Reviewed on Nintendo 3DS*
Despite being the brainchild of Gunpei Yokoi, the man responsible for the original Metroid game as well as the original designer of the Gameboy, Metroid II: Return of Samus bears the unmistakable brand of an outcast. Released in 1991 for Nintendo’s first handheld the direct sequel sought to expand the Metroid universe both literally and symbolically with a plot that traces all the way back to the birthplace of the titular Metroids. Though well received by critics the ambitions of the game couldn’t quite be satiated by the capabilities of the handheld and the end result was a thoughtful but drab looking game that would go on to be eclipsed in relevance entirely the following year by Super Metroid, the mostly unquestioned peak of the franchise to date.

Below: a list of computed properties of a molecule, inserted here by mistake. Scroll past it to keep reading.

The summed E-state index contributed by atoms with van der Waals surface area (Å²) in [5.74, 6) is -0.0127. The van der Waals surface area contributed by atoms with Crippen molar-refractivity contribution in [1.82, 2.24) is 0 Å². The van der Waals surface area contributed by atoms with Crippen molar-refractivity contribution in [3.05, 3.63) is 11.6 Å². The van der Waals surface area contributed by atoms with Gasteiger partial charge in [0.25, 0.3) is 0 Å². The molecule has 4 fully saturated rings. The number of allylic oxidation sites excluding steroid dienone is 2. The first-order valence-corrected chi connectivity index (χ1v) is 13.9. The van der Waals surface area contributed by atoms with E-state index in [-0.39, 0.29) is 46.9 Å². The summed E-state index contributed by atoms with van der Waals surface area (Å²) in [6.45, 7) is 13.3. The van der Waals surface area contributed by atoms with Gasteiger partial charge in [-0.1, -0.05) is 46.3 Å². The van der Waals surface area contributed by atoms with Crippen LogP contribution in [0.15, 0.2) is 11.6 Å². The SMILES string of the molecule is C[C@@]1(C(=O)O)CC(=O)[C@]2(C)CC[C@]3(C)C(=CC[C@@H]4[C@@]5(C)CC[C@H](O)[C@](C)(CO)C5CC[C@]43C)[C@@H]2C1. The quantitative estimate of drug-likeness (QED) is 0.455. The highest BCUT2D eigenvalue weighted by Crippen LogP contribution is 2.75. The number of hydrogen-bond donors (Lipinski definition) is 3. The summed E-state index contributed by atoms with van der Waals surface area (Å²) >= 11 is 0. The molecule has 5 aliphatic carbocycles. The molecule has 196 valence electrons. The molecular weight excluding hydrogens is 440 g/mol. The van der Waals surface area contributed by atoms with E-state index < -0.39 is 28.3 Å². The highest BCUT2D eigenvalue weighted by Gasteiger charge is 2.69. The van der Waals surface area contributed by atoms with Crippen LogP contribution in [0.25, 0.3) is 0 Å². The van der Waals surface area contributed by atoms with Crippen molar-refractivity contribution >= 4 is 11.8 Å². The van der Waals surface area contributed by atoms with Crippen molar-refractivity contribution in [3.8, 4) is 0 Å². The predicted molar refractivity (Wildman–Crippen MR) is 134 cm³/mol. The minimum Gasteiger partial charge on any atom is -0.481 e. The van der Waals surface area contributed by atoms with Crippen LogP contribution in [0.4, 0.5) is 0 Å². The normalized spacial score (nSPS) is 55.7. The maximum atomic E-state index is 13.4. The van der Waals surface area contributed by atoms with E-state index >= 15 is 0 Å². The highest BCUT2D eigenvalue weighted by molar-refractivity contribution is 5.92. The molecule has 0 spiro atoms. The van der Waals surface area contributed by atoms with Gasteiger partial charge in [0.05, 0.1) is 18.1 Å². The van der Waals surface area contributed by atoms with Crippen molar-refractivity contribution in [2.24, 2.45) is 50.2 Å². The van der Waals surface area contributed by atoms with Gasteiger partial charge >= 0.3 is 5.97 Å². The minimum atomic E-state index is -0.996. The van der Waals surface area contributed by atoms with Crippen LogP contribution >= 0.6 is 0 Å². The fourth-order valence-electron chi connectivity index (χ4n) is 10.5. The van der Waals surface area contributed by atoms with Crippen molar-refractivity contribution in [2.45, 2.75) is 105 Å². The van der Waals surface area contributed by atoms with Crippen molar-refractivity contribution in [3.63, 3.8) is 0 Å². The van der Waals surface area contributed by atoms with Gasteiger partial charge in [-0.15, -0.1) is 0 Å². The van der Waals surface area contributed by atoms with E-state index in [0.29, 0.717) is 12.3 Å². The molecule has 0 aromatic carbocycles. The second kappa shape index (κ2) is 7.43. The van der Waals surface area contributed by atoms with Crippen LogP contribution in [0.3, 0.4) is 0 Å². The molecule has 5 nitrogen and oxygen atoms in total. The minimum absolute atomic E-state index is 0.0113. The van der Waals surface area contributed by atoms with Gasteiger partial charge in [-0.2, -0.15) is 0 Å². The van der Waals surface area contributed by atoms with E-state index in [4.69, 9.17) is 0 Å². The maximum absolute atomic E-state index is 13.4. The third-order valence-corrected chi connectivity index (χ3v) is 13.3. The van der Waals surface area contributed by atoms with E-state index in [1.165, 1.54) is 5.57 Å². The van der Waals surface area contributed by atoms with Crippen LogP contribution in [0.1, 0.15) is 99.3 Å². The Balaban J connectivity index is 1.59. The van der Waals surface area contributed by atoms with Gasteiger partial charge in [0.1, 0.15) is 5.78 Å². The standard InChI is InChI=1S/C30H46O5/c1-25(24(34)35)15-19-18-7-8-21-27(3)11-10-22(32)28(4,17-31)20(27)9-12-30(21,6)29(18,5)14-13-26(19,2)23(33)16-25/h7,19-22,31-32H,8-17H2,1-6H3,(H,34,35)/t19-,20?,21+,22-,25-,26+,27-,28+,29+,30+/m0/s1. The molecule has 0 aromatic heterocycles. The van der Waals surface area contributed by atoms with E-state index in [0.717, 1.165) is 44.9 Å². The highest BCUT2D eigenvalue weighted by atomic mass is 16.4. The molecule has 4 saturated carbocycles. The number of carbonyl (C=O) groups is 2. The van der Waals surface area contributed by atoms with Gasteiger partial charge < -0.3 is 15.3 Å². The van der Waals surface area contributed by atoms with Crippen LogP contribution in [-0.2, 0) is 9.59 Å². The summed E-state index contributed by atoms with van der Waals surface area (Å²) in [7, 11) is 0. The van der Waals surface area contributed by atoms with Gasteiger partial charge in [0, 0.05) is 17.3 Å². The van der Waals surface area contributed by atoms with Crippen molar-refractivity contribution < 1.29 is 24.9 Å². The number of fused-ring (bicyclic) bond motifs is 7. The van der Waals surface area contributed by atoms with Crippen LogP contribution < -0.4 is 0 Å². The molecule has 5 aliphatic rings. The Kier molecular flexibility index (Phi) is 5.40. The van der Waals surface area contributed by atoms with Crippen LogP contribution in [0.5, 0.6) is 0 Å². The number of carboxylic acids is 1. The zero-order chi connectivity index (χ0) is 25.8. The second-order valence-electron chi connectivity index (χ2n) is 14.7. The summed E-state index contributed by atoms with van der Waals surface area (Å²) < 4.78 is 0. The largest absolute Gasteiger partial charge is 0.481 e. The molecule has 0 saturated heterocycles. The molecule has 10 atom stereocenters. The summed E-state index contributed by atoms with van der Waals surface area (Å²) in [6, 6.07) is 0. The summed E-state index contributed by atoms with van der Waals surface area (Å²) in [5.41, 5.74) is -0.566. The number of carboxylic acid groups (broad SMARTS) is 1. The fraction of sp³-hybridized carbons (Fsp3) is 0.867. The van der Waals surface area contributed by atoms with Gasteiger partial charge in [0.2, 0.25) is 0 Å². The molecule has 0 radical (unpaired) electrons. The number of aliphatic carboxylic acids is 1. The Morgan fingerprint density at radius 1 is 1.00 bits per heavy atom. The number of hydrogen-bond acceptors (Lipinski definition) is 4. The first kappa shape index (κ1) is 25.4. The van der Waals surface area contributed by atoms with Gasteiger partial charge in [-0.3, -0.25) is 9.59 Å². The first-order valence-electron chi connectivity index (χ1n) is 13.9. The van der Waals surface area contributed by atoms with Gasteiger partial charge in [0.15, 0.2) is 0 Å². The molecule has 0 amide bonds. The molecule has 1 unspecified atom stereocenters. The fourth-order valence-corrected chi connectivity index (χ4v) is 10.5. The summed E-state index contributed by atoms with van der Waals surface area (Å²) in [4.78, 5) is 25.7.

It’s an understandable, if unfair, treatment of a fascinating game that attempted something unique in the genre; a quiet, thought-provoking action game that looked to evoke desperation and loss rather than adrenaline. Metroid II had already spurred several fan remakes by the time this reimagining, a joint venture between Nintendo and MercurySteam, surfaced at 2017’s E3 and the end result, Metroid: Samus Returns for the 3DS is a fun if tonal misread of its source material.